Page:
NATIONAL Insect Week is set to begin and education charity the Field Studies Council is making it easy for people to get outside and become nature spotters. 

Online resources created by the charity, which operates the Millport marine research centre on the Isle of Cumbrae, will help families to identify and learn about a range of wildlife. 

National Insect Week is an initiative run by the Royal Entomological Society (RES) beginning on Monday, June 19, with people of all ages encouraged to get involved and try out some nature-spotting activities. 

Olivia Watts, one of the biodiversity specialists at Scottish charity the Field Studies Council, said: “We’re really excited to encourage and help as many people as possible this National Insect Week to get outdoors and learn more about the little creatures which live in their gardens and inhabit local parks and green spaces.  

“We’re very fortunate in the UK to have such a rich and varied abundance of insects living on our doorstep and the more people that know about them, the more they will want to help protect them for future generations.  

“We’ve put together an online package of easy-to-use resources including videos and infographics on how to start identifying insects, as well as a range of free downloadable guides on insect recording so that people can actively take part in this important awareness week and we hope lots of people will get involved.”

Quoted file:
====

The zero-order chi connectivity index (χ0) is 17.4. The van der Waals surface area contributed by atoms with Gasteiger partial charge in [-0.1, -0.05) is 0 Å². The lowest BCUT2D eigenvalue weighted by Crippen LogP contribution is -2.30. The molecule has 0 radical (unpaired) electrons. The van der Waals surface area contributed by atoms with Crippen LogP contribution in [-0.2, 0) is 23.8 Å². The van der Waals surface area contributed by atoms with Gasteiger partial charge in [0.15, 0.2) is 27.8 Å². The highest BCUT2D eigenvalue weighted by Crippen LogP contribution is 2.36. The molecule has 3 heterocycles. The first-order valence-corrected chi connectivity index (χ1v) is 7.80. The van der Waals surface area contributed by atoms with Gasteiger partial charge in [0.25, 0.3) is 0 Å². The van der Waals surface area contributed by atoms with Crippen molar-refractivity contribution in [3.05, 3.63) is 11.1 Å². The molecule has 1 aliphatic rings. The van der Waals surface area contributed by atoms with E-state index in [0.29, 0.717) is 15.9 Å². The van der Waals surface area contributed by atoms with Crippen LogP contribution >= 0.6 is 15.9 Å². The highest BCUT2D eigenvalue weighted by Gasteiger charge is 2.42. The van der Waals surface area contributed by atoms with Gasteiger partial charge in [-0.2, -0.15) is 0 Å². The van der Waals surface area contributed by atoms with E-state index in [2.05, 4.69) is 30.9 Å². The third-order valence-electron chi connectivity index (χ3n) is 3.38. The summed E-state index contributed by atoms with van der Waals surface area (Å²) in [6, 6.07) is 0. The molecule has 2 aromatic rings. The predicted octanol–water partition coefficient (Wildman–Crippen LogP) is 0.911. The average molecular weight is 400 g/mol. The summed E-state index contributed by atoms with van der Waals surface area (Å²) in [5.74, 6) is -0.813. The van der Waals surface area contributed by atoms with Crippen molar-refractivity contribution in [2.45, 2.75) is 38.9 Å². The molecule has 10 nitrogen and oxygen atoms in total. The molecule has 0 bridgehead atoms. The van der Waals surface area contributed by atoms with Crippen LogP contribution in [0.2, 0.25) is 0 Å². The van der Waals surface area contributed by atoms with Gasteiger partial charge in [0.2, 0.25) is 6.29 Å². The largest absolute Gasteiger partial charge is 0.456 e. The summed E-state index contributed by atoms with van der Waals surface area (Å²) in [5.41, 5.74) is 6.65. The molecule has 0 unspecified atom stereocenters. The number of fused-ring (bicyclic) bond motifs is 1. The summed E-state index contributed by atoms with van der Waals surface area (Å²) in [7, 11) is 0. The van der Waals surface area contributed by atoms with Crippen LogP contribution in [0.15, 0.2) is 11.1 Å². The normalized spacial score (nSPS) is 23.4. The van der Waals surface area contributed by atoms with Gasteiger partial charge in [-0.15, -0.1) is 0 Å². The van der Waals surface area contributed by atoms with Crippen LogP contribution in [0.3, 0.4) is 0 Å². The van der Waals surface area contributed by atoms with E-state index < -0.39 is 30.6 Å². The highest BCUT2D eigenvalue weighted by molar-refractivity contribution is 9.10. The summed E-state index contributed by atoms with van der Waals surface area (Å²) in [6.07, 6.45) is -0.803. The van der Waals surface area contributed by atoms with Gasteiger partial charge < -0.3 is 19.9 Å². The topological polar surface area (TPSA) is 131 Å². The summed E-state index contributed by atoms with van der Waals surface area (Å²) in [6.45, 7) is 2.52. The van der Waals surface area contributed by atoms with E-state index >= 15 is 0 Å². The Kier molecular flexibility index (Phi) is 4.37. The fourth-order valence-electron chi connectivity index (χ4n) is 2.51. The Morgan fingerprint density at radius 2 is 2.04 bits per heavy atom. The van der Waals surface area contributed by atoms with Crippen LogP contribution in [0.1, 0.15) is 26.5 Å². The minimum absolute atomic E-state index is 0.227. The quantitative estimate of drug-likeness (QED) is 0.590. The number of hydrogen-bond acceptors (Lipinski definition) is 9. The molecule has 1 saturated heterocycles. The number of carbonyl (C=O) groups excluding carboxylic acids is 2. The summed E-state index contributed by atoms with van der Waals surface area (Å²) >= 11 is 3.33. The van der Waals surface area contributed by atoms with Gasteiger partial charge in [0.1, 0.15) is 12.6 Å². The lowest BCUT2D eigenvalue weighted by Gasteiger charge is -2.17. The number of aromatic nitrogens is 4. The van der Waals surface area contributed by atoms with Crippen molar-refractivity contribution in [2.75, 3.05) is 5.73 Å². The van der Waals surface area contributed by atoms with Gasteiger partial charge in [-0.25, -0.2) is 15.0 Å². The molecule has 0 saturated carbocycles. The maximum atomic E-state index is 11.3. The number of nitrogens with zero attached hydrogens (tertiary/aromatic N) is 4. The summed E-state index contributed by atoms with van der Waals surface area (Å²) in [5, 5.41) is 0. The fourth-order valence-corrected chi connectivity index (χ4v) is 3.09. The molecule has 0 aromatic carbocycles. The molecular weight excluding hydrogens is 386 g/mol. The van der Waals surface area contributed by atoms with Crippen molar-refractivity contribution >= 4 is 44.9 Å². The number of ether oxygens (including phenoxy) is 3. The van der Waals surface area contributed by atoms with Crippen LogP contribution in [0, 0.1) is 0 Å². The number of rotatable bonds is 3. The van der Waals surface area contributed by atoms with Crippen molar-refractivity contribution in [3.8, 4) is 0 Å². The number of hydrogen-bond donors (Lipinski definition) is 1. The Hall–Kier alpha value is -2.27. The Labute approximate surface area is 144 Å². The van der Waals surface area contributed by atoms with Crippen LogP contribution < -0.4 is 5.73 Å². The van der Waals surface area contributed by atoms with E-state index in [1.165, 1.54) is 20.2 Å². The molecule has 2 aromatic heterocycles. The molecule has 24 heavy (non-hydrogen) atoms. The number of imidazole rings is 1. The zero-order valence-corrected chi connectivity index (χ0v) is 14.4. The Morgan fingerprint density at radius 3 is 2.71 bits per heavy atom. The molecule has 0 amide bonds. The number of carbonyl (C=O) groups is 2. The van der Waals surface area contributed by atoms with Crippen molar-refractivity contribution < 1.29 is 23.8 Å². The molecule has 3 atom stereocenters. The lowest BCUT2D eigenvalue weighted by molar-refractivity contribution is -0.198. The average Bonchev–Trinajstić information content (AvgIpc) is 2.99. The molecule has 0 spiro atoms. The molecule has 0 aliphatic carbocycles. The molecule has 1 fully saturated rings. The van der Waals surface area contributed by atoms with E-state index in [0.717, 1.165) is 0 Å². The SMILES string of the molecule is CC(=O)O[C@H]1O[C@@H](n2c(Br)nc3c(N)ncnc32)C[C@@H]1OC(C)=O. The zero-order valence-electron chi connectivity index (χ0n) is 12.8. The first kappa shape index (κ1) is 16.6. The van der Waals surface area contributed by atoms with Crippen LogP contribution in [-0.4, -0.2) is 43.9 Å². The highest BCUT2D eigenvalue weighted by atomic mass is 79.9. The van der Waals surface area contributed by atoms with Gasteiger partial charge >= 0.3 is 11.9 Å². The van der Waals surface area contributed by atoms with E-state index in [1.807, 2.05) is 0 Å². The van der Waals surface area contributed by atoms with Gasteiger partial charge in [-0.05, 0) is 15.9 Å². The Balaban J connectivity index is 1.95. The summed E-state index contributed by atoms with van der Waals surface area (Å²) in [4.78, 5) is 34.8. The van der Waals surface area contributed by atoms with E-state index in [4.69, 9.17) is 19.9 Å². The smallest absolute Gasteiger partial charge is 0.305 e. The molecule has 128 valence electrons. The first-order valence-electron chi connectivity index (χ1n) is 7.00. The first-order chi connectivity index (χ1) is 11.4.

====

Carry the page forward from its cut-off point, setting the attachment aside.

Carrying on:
The Field Studies Council trains people to accurately identify and record different invertebrate species – it has just completed a five-year-long National Lottery Heritage Funded scheme offering training and biological recording during the Covid pandemic.  

The project produced 64,000 additional biological records which were submitted to the national database, a system which stores information about wildlife sightings across the UK.  

Watts said: “This project was a huge success and one which we want to continue to build on by sparking people’s interest in nature and wildlife this National Insect Week.  

“Records that were submitted as part of the BioLinks project and any new ones submitted to these databases during National Insect Week can be used by researchers and wider organisations to influence conservation policy, site management plans and inform other studies so this work is hugely important.” 

You can click HERE to access the resources.